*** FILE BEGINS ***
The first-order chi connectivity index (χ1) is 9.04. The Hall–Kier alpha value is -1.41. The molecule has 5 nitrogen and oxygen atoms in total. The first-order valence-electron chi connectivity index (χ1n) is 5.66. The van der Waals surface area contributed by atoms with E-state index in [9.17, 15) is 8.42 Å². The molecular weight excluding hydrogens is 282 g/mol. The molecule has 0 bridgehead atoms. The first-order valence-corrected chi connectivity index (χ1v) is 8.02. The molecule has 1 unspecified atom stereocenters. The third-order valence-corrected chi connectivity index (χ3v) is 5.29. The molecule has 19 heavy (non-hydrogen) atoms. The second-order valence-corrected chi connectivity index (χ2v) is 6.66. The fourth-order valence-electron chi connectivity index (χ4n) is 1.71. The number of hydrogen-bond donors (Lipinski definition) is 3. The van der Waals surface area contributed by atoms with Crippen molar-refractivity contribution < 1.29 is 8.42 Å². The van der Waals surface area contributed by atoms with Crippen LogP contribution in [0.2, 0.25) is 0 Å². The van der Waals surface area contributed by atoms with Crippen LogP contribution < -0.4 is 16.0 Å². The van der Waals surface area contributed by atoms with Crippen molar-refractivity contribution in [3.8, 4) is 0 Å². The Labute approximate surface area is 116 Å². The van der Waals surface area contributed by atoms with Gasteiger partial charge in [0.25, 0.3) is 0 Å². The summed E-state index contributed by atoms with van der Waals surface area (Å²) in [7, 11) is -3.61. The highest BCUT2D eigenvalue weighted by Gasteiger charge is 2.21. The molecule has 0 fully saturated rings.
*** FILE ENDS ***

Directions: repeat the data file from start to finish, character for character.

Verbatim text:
The first-order chi connectivity index (χ1) is 9.04. The Hall–Kier alpha value is -1.41. The molecule has 5 nitrogen and oxygen atoms in total. The first-order valence-electron chi connectivity index (χ1n) is 5.66. The van der Waals surface area contributed by atoms with E-state index in [9.17, 15) is 8.42 Å². The molecular weight excluding hydrogens is 282 g/mol. The molecule has 0 bridgehead atoms. The first-order valence-corrected chi connectivity index (χ1v) is 8.02. The molecule has 1 unspecified atom stereocenters. The third-order valence-corrected chi connectivity index (χ3v) is 5.29. The molecule has 19 heavy (non-hydrogen) atoms. The second-order valence-corrected chi connectivity index (χ2v) is 6.66. The fourth-order valence-electron chi connectivity index (χ4n) is 1.71. The number of hydrogen-bond donors (Lipinski definition) is 3. The van der Waals surface area contributed by atoms with Crippen molar-refractivity contribution < 1.29 is 8.42 Å². The van der Waals surface area contributed by atoms with Crippen LogP contribution in [0.2, 0.25) is 0 Å². The van der Waals surface area contributed by atoms with Crippen LogP contribution < -0.4 is 16.0 Å². The van der Waals surface area contributed by atoms with Crippen molar-refractivity contribution in [3.8, 4) is 0 Å². The Labute approximate surface area is 116 Å². The van der Waals surface area contributed by atoms with Gasteiger partial charge in [0.25, 0.3) is 0 Å². The summed E-state index contributed by atoms with van der Waals surface area (Å²) in [7, 11) is -3.61. The highest BCUT2D eigenvalue weighted by Gasteiger charge is 2.21. The molecule has 0 fully saturated rings.